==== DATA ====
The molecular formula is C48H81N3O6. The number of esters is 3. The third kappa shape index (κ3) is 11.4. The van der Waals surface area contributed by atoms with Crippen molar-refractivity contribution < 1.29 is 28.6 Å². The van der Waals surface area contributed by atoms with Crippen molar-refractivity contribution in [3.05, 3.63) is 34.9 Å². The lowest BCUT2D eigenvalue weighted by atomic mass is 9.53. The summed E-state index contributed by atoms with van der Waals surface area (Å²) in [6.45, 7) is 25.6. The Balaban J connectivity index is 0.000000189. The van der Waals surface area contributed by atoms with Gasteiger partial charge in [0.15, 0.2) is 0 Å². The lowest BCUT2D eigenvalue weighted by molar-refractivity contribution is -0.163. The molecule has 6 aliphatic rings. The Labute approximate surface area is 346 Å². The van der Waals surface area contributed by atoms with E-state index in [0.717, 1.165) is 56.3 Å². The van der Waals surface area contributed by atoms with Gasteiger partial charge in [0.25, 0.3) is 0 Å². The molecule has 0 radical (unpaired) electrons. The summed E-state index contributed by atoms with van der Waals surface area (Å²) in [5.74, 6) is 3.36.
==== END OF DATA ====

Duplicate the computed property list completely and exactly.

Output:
The molecular formula is C48H81N3O6. The number of esters is 3. The third kappa shape index (κ3) is 11.4. The van der Waals surface area contributed by atoms with Crippen molar-refractivity contribution < 1.29 is 28.6 Å². The van der Waals surface area contributed by atoms with Crippen molar-refractivity contribution in [3.05, 3.63) is 34.9 Å². The lowest BCUT2D eigenvalue weighted by atomic mass is 9.53. The summed E-state index contributed by atoms with van der Waals surface area (Å²) in [6.45, 7) is 25.6. The Balaban J connectivity index is 0.000000189. The van der Waals surface area contributed by atoms with Gasteiger partial charge in [0.15, 0.2) is 0 Å². The lowest BCUT2D eigenvalue weighted by molar-refractivity contribution is -0.163. The molecule has 6 aliphatic rings. The Labute approximate surface area is 346 Å². The van der Waals surface area contributed by atoms with E-state index in [0.717, 1.165) is 56.3 Å². The van der Waals surface area contributed by atoms with Gasteiger partial charge in [0.25, 0.3) is 0 Å². The molecule has 0 radical (unpaired) electrons. The summed E-state index contributed by atoms with van der Waals surface area (Å²) in [5.74, 6) is 3.36.